Friends, more exciting news! Anolon is giving away this wok: Anolon Advanced Umber 14-Inch Covered Wok with 13-Inch Pointy Spoon, which is pictured in the photos below, and which I found so handy for the pork belly, because the wok has a lid (!), allowing for stovetop braising.
UPDATE: GIVEAWAY IS CLOSED. Winner is Heather. Thanks for so many great comments.
After the pork belly is boiled for 20 minutes, this is how the process begins: melt sugar with water until it begins to caramelize:
Then add the pork:
Then add the aromatics and liquids:
Then cook, covered, until …
the meat is tender and the sauce has reduced:
Cooked red pork in Anolon wok:
Cutting the cucumbers:
Top bowl for the kids: just salt + cucumbers + 20 minutes in the fridge; bottom bowl for Ben and me: salt + garlic + cucumbers + 20 minutes in the fridge + sesame oil. I’ve been making this every other day—so simple, so good.
My steamed buns need some work, but it was still fun making them:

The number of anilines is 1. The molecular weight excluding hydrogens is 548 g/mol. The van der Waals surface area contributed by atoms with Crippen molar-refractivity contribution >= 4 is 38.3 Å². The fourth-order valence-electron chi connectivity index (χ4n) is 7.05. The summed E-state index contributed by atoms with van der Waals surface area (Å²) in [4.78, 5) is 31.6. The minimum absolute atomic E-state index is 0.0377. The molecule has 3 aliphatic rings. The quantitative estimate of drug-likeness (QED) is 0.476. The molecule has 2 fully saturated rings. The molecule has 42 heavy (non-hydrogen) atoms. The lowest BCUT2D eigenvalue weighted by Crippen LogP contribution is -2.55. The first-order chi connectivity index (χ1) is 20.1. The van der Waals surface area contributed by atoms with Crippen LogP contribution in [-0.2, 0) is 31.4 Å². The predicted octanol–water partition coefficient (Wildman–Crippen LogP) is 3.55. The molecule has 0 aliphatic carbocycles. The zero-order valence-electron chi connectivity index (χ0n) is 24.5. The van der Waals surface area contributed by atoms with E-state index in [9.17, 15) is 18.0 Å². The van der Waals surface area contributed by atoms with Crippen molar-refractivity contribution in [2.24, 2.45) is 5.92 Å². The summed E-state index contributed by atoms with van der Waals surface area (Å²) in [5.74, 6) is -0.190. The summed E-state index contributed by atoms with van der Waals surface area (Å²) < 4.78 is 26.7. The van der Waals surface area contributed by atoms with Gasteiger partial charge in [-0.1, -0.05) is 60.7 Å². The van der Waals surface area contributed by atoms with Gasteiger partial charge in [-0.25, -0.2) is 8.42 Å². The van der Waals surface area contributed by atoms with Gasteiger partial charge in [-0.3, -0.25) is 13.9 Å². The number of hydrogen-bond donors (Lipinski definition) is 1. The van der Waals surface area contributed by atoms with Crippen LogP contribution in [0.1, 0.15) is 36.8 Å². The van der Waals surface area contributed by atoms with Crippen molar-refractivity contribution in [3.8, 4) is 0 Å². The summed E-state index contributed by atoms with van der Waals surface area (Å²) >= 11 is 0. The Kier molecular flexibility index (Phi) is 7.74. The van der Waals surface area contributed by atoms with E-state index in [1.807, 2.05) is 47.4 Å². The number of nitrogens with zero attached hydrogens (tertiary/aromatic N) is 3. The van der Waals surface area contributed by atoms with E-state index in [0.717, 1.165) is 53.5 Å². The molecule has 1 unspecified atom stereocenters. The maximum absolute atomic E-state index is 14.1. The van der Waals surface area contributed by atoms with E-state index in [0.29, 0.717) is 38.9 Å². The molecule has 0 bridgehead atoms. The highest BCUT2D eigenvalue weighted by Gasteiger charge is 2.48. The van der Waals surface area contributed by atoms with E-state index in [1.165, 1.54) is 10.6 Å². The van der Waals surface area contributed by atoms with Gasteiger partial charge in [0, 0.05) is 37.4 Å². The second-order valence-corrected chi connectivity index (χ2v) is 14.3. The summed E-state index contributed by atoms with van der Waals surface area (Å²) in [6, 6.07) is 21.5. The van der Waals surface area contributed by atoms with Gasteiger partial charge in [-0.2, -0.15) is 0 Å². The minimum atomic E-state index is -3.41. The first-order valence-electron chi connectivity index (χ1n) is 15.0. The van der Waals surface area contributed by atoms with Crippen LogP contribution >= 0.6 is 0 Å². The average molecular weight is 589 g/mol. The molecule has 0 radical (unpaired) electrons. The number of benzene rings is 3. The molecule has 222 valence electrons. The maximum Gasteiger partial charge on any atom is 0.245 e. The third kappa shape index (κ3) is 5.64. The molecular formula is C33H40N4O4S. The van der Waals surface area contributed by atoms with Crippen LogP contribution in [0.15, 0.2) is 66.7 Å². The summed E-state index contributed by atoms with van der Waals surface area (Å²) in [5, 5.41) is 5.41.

From Kian Lam Kho’s Phoenix Claws and Jade Trees
I was able to find local, humanely raised pork from the Albany Whole Foods. Apparently the pork belly comes in on Friday mornings, but they also carry pork shoulder from the same farm, Briarwood in Western New York.
Ingredient Notes: Dark soy sauce is aged in clay jars for 6 to 9 months after the initial fermentation. It can be found in Asian markets. I made the trip to pick some up, because I also wanted to find Shoaxing cooking wine, which I actually did not ultimately find. Dry sherry is a fine substitute for the Shoaxing wine, and while I had no trouble finding the dark soy sauce, I imagine regular soy sauce will give similar results. I omitted the star anise — Kian gives permission to! — because it’s not my favorite flavor, but I know I am in the minority with this one, so add it if you wish.